A Puzzle Needs All Its Pieces [Brett Clemmer]
Big Idea: My mission is my unique fit into God’s people and plan.
1 Corinthians 12:27-31
No puzzle is complete until the last piece goes in. The picture is incomplete, unfinished. Likewise, the body of Christ is not complete without all of its pieces. Join us to learn why your contribution to Church is so important, and why you can’t really be happy until you serve in the way God intended. Join Brett Clemmer as we continue in our series on Mission.
The Journey to Biblical Manhood
Challenge 7: Mission
Session 2: A Puzzle Needs All Its Pieces
One more time. Good morning! Very nice. At least three of you went to boot camp. That’s good!
Hey, great to see you guys this morning. I am so glad to be here. We’re doing this series on mission, so I’m going to give you, we’re going to do the second session in the week on mission. Before we do that, we’ve got a group of guys to welcome. Here’s the guys from Living Water Church Men’s Bible study, 20 guys that meet on Thursdays at 6:00 am in Elk Grove, California, where right now it is four o’clock in the morning so they’re not meeting. Brian Farnsworth is out there. Those guys are trying to strengthen relationships in each other and grow in their relationship with Christ. How do we get these shout outs? We get these shout outs because people go on mimbiblestudy.org, they sign up to be a leader, and then they can give us information about their group. After a few weeks or a few months, it shows up in the Bible study. Let’s give these guys a big rousing welcome. Brian Farnsworth and the guys at Living Water Church Men’s Bible study.
All right. We are in week two of Mission, of the Journey to Biblical Manhood Challenge number seven. We are seven challenges in, and we are talking about mission. We’re on a course to finish up this series by the end of the year. There’s 12 challenges. We’re doing three sessions on each challenge, so we should finish up by the end of the year here live. Then folks out there are using these studies in their churches as they are looking at these different topics in their church.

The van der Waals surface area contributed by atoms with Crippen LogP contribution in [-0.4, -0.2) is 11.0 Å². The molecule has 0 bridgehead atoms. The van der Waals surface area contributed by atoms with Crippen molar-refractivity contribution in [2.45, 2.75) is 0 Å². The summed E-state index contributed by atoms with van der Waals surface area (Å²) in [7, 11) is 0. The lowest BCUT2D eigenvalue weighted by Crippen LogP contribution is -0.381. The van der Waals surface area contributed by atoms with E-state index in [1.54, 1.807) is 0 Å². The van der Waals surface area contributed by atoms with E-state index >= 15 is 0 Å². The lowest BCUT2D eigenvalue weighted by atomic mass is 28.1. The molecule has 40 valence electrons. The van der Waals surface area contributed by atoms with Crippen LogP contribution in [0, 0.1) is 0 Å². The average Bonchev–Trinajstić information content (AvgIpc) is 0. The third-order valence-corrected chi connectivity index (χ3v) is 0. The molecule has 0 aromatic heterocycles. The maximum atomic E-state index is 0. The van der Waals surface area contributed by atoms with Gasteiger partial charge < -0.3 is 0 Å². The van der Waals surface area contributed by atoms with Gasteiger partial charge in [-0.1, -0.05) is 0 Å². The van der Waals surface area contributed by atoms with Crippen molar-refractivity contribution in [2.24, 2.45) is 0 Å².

Here’s the faith and life objectives for mission. “Committing to a personal ministry. God has given us purpose and gifts to use for Him. At the end of this leg of the journey I will understand my abilities and gifts and how they can be used for God’s glory.” So understanding, that’s your head. “I will prioritize my life around a prayerful sense of mission and purpose.” That’s your heart, prioritizing your life. Then, “I will find an outlet that lets me use my gifts for Him on a regular basis.” That’s your hands, that’s your action. Head, heart, hands, what we know, what we’re passionate about, our emotional engagement, our belief system is our heart, and then the way that we live that out is our action.
Let me ask you a question. How many of you woke up this morning? Check the first box. Yeah, some people are like “I’m only on my second cup of coffee, I haven’t woken up yet.” How many of you woke up this morning and were just ready and rarin’ to go? Great. How many of you woke up this morning and went, “Do I really have to get out of bed this morning?” My hand’s up all right. You wake up like that some mornings where maybe something’s going on, maybe you’re under some stress in your life, maybe there’s some relational issues going on, maybe you’re just not feeling good, maybe you’re fighting off a bug or something. Maybe you’re feeling under some spiritual attack. Especially on a morning like this when we’re going to get up and we’re going to meet together as a group of guys, and we’re going to study God’s word. That’s the time I think a lot of times where you get that spiritual attack because Satan wants nothing less than for men of God to get together and study His word like we’re going to do this morning.
We’re going to take a minute and pray, and I’m going to pray for you, but I’m going to invite you during this time, if you would, I’m going to ask that you pray for me too silently. Then we’re going to dive into His word because this is an important thing to talk about. I really want God to speak to each of us this morning. Let’s pray.
Father, we come to you this morning as men who desire to be the kind of men that you created us to be. We come to you this morning Lord as men who are struggling. Struggling in a world where everybody’s screaming at each other. Struggling in a world that has values that seem to contradict each other constantly. Where there’s no solid ground to stand on morally. Where many of us, Lord, are working harder, maybe feeling like we’re working harder than we’ve ever worked before, and struggling to accomplish the things that we feel like we’re made to do. Lord we live in a fallen world.